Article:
Moreover, having a home I enjoy and am proud of, means I am more likely to want to share it with others. This isn’t just about the stuff inside the home. The ample back yard and party space, were certainly part of the motivation behind acquisition of the Big Fat Mortgage. Stuff helps though. As it turns out babies of friends look almost as cute in the best dog bed in the world as the dogs themselves. Who knew? If we are hanging at my crib (I said it), we aren’t eating at restaurants. We aren’t recreation shopping. Who needs to when you have a patio set and a barbeque? Having people over, not the cheapest past time ever, but it’s right up there.

I put a lot of thought into my role as a consumer. There have probably been far too many blog posts about the thought minutia involved in my making or not making purchases. I practice conscientious consumerism, to some degree or another whenever possible. I battle against planned obsolescence. I question wants. And I’ve still not bought an iPad. By all accounts, I’m selective about my stuff. These should be small decisions. Yet, I seem to spend an awful lot of brain power on them.

To me, this makes sense. In a society where we are powerless against so many things, my role as a consumer is one of the few places I feel I can make an impact on the world around me.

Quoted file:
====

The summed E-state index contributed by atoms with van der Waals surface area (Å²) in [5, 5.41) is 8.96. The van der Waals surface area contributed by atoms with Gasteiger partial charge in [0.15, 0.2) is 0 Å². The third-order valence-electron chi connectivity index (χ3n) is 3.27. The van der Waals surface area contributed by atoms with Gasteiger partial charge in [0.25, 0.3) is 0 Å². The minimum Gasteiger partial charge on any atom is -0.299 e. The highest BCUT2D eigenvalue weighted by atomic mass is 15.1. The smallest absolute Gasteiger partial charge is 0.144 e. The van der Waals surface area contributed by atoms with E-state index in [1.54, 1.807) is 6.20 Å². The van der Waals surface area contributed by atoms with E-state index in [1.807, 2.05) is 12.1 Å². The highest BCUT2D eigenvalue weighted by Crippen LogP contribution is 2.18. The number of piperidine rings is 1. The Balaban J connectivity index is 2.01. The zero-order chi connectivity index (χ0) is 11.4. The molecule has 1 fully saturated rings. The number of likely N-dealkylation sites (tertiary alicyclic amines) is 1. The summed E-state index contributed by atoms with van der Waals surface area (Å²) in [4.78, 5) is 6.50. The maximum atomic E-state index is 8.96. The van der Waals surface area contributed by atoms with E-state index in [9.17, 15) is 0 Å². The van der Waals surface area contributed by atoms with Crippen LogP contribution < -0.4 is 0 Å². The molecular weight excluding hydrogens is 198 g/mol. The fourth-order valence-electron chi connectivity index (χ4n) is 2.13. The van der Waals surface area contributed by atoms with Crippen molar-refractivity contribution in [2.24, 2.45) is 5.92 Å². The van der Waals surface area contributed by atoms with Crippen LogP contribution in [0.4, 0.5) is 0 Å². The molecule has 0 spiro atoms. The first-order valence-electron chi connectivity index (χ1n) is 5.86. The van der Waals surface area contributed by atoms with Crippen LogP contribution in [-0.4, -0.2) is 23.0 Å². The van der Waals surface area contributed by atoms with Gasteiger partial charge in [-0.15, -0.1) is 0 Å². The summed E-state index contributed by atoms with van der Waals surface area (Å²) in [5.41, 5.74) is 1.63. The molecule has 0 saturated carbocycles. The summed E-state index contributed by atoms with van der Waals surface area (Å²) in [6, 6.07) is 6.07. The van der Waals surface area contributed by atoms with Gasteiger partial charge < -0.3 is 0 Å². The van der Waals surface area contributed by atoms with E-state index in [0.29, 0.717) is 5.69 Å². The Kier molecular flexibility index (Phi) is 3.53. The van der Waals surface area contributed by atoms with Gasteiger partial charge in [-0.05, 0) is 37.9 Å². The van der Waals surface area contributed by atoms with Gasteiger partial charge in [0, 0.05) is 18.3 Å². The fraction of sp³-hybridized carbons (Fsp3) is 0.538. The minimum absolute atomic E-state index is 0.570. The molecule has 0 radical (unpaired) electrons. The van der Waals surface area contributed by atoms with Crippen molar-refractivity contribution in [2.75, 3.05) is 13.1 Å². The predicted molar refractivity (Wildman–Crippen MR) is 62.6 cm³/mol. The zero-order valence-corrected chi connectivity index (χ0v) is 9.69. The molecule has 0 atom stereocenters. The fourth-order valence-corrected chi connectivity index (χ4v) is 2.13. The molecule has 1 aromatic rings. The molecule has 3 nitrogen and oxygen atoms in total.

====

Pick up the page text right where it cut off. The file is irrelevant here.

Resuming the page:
There is the other side of the dichotomy. Too much of a good thing. The acquisition of stuff is not infinite, given we all have a finite amount of space. An occasional purge must be done. And why spend time and money on stuff only to purge it? I’m of a “to every thing a season” philosophy on this. Things have their time and the place, and so does the getting rid of things. Part of being that responsible consumer, is cutting those things loose, releasing them back to the wild. How we perform that act comes with its own responsibility and corresponding implications. Enter “up-cycling”, the benefits of pinterest, and the reason why I’m planning a group garage sale for next month. In my opinion, just because crap must be ejected from time to time, doesn’t mean we should opt out of consumerism completely. I can’t think of many better ways to spend a weekend, than with my closest friends (and all their crap) talking trash, drinking beer, and greeting a bunch of strangers in my driveway. Seriously. If I make a little money and get rid of some junk too? Freaking fabulous.